THE ELECTRIC JOURNAL 31 by the dripping of oil 'from large brass reservoirs. Excellent as this may be, if testimony be needed as to the superiority of self-oiling bearings over the kind which needed fairly constant inspection to see that the oil dripped properly, which had to be filled frequently v \ 4| -t ., . .na » v one 1 num -up-\ it-/in it »¢ . na ' rs ~|.. a-.init-a¢na| tu | 1-wma A - Aera 1'm| znmvars s somnoc .cm- l> - E I l iiiiai si.B§.!§ s§§ v... FIG, 3*CHRONOI.0GICAL CHART OF SDME IMPORTANT EVENTS IN ELECTRICAL ENGINEERING HISTORY and polished every night, the writer is prepared to testify from personal experience. \Vhat were some of the limitations of the alter~ nator which produced the current in hundreds of central statiions for many years? lt was heavy and expensive. Between the cylindrical surface of the iron core of the armature and the faces of the field poles must be space for insulation, for conductors, for insulation again and for band wires as well as free space between the band wires and the pole faces. Mechanically the space should be large; magnetically it should be small. If the armature got slightly out of center, it would strike the field poles, the band wires would give way and the “blowing up” of an armature was an exciting event. The life of the armature depended upon the integrity of a goodly fraction of a mile of steel band wire, wound under tension and subject to unknown stresses. The cop- per conductors could not be wound conveniently in more than zi single layer, and the large conductors necessary for heavy currents in large alternators were heated by eddy currents generated in their mo- tion through the magnetic field l)€l\VC€l1 the pole faces and the armature core. The band wires, being grouped together into bands in which the adjacent wires were 'soldered togther had heat producing currents induced in them in the same manner. Mag- netic fields are apt to cause trouble \vhen outside of their native element-iron. \Vinding in slots in modern armatures has replaced the old surface wind- ing, \\’ires lying on a smooth cylindrical surface in a magnetic field have a “side force" on short-circuit \vhich is hard to resist by any practical form of anchoring. Hence, a short~circuit used to cause me- chanical damage followed by internal electrical dis- tress and a season in the repair shop. In those days the skilled armature \vinder was the autocrat of the electrical industry. The slotted armature and the machine wound coil marked his doom. The armature which immediately succeeded the first form was the toothed armature, \vhich had a large tooth corresponding to each field pole, around which the armature coils \vere placed. The teeth fhad small projections at the circumference \vhich served as a mechanical support for the coils. An armature of this kind \vas made for the field of the smallest alternator and was turned over to the writer to test. The air~gap \vas very small and the wire \vas large compared with that for the old drum arm- ature; hence, a large output was anticipated. After obtaining the proper voltage and applying the load, the field current was increased as more and more lamps were added until presently there were a thousand lamps on \vl\at had been a 400 light machine. It was noted that the field current with the large load was three times \vhat it had been with no load. The question came as to \vhat \vould happen if all but a few lights \vere suddenly removed; would the voltage go to three times normal? This brought an appre~ ciation for the first time of the significance of in- herent regulation. Subsequently, the air-gap was made much larger and the regulation was very much improved. After a time the slotted armature con~ FIG, 4-THE CONVERTER OR TRANSFORMER _ “It is a device of the simplest possible construction, hav- ing no moving parts whatever, its functions being purely electrical. lt consists essentially of two coils, one of a great length of Hue wire, called the ‘primary coil’ and receiving the current from the dynamo; the other of a short length of large wire, in which is induced the secondary current for lamp service." struction, first finding favor in railway motors, \vas incorporated into generators and motors of all kinds. TRANSFORMERS The transformers (then called converters) \vhich \vere made by the \rV€Slll`lgllO\lS€ Company in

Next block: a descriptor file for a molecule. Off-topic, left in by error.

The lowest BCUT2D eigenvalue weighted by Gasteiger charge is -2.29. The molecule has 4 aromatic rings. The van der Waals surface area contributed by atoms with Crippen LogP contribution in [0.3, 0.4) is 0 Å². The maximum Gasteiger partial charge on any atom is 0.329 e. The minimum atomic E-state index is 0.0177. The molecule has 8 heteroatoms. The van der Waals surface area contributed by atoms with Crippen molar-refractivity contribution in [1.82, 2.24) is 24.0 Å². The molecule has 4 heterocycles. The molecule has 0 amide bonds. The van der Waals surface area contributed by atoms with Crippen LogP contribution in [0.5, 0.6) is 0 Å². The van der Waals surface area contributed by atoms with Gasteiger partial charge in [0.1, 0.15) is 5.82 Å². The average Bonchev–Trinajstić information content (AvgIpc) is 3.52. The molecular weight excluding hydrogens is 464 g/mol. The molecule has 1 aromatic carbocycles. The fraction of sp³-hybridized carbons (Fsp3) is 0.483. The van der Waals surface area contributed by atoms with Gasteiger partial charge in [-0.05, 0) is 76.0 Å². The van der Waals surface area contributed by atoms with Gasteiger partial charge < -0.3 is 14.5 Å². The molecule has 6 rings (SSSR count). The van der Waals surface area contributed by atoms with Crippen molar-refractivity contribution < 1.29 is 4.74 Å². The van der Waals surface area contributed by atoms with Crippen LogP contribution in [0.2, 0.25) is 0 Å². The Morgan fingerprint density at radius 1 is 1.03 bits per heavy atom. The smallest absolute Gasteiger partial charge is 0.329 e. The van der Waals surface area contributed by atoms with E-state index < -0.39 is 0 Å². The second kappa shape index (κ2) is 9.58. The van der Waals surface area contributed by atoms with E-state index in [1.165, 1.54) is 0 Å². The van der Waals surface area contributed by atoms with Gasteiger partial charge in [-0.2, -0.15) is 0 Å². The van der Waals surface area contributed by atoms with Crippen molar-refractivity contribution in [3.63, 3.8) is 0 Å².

Electric Journal February 1914 The Engineering Evolution of Electrical Apparatus-II THE ALTERNATING-CURRENT GENERATOR IN AMERICA B. G. Lawn: Chief Engineer Westinghouse Electric & Mfg. Company FOREWORD~7`he following article contain.: a fairly camplrle brief history of the evolution of the alternating-current generator in so for as the Company with which the writer is connected is con- cerned, as drawn from the 'u/riter'.r memory prineipally. Reference is made incidentally to the work of other mamzfacturing campatties, but this cannot be very romplvle, as the 'lt/riter naturally does not have thc necessary material available for dturerilliug such dt'1/elo/11l»ent.r, exft'/wt in a 'L/ery general way. There- fore, the inadequacy ofghis history, outside of the lVt-stinglioure part, should be charged ta the lark of data rather than to lark of respect for lhe work of olhcrs. N the early days of the alternating-current gen- erator, it was constructed in almost as many types as there were designers. The principal en- deavor of each designer appeared to be toward the development of a new alternator which would bear his name. A few of these early types were of the rotat- ing field construction, while a much greater number were of the rotating armature type. Some had iron core armatures, while others had coreless armatures, and there were many discussions as to whether the core or the coreless type was superior and would sur- vive. Many of the early predictions would now form quite interesting reading, in view of the fact that pres- ent practice is so far removed from the early anticipa- tions. Here and there among the early machines was one whlich contained some of the important elements of recent apparatus, but in many cases such ma- chines disappeared in the general course of develop- ment, the meritorious features .being insufficient to save the type. SURFACE WOUND ARM ATURES In America, the principal early type of alternator had a rotating armature with surface windings and an external cast iron multipolar field. This type was used very considerably or, in fact, almost exclusively, from 1886 to ISQO. This was the type built by the Westinghouse and the Thomson-Houston Companies. There were only minor dilierences in the construction of the machines built by these two companies which, however, at that time, appeared to be very great. These differences consisted principally in the way the end windings of the armature coils were supported, in the construction of the end bells and ventilating open- ings in the armature core, in the method of attaching the armature core to the shaft, in the winding of the field coils in metal bobbins, etc. Both machines had surface \vindings \vith concentric coils, one layer deep in the radial direction. In the Westinghouse con- struction, the end windings were tumed down toward the shaft and were supported by radial wooden clamps, as rindicated in Fig. I. In the Thomson- Houston armature, fthe end windings were *arranged in an axial instead of a radial direction, and were supported by bands or external clamps; This con- struction is also iudicalted in Fig. 1. The Slattery machine, \vhich \vas also on tl1e market at that time, was of the same general type as the above machines. I"resum;|bly these two different methods of end wind- ing \vere used on account of the patent situation. At that time there \vas much discussion of the respective merits of the two constructions. These early machines \vere built principally for frequencies of I5 ooo and 16ooo alternations per minute (125 and 133 cycles per second). In those days, everything was rated in alternations per minute, as this represented the product of the number of poles hy the number of revolutions. Such high frequencies \vere selected, mainly, on account of transformer con- ditions, and not alternator design. Practically all al- ternating service consisted of house to house lighting, and in relatively small units, and the higher frequency was supposed to be of great advantage in transformer design and operation, which presumably \V3S the case \vith the very small amount of dam and experience available at that time. About the only commercial voltage for alternat- ing work at that time was 1 ooo or 1 loo volts. This was supposed to be excessively high and dangerous, and there \vas much question whether such an ex- cessive voltage shonld be permitted. This matter was actually taken before a number of the state legisla- tures for the purpose of obtaining laws prohibiting or limiting the use of such voltage. Another reason why no higher voltage was used \vas in the construction of the alternaltors and transformers. With the experi- ence and materials available at that time, together with the high speed rotating armature construction andthe surface \vindings, even 1 100 volts was a very serious problem in the generator. About 1889 or 1890, there appeared some slight demand for higher volt- ages, and a fe\v 2 ooo or 2 2oo volt surfaee~wound al- temators, of the then standard type, \vere built. How- ever, evcn then it \vas recognized that the surface- wound type of alternator was not well adapted for higher voltages, and there \vas much question whether a different type winding should not be developed for I 100 volts. This gradually led to the next big step, namely, the development of the “toothed” type of al- ternator with one big tooth per pole, in distinction